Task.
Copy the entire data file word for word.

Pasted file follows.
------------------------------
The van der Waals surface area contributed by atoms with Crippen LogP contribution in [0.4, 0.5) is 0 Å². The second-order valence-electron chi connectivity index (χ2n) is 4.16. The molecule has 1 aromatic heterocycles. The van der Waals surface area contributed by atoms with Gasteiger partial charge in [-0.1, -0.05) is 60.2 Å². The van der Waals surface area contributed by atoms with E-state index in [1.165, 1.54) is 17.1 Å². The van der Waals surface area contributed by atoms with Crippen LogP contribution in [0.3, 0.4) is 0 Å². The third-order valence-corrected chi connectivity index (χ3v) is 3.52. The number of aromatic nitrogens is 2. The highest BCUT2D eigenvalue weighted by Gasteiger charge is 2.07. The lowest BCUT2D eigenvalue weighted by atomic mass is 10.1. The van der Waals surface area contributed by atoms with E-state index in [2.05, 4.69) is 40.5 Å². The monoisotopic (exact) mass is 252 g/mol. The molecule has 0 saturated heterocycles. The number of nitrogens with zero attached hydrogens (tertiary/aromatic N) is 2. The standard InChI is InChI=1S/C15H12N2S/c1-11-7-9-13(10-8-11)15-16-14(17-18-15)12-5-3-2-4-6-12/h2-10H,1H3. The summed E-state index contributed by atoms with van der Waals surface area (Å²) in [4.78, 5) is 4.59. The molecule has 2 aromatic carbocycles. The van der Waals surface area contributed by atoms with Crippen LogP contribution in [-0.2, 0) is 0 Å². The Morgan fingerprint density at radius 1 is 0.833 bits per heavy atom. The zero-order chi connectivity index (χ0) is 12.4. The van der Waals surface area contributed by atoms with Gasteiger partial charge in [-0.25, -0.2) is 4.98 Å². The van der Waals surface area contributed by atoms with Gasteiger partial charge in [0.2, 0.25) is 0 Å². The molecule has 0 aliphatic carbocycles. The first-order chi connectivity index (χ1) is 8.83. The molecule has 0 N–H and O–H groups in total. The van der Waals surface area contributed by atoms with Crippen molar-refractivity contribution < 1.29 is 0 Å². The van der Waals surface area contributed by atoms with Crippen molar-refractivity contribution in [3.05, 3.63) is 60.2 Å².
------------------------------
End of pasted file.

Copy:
The van der Waals surface area contributed by atoms with Crippen LogP contribution in [0.4, 0.5) is 0 Å². The second-order valence-electron chi connectivity index (χ2n) is 4.16. The molecule has 1 aromatic heterocycles. The van der Waals surface area contributed by atoms with Gasteiger partial charge in [-0.1, -0.05) is 60.2 Å². The van der Waals surface area contributed by atoms with E-state index in [1.165, 1.54) is 17.1 Å². The van der Waals surface area contributed by atoms with Crippen LogP contribution in [0.3, 0.4) is 0 Å². The third-order valence-corrected chi connectivity index (χ3v) is 3.52. The number of aromatic nitrogens is 2. The highest BCUT2D eigenvalue weighted by Gasteiger charge is 2.07. The lowest BCUT2D eigenvalue weighted by atomic mass is 10.1. The van der Waals surface area contributed by atoms with E-state index in [2.05, 4.69) is 40.5 Å². The monoisotopic (exact) mass is 252 g/mol. The molecule has 0 saturated heterocycles. The number of nitrogens with zero attached hydrogens (tertiary/aromatic N) is 2. The standard InChI is InChI=1S/C15H12N2S/c1-11-7-9-13(10-8-11)15-16-14(17-18-15)12-5-3-2-4-6-12/h2-10H,1H3. The summed E-state index contributed by atoms with van der Waals surface area (Å²) in [4.78, 5) is 4.59. The molecule has 2 aromatic carbocycles. The van der Waals surface area contributed by atoms with Crippen LogP contribution in [-0.2, 0) is 0 Å². The Morgan fingerprint density at radius 1 is 0.833 bits per heavy atom. The zero-order chi connectivity index (χ0) is 12.4. The van der Waals surface area contributed by atoms with Gasteiger partial charge in [-0.25, -0.2) is 4.98 Å². The van der Waals surface area contributed by atoms with Gasteiger partial charge in [0.2, 0.25) is 0 Å². The molecule has 0 aliphatic carbocycles. The first-order chi connectivity index (χ1) is 8.83. The molecule has 0 N–H and O–H groups in total. The van der Waals surface area contributed by atoms with Crippen molar-refractivity contribution < 1.29 is 0 Å². The van der Waals surface area contributed by atoms with Crippen molar-refractivity contribution in [3.05, 3.63) is 60.2 Å².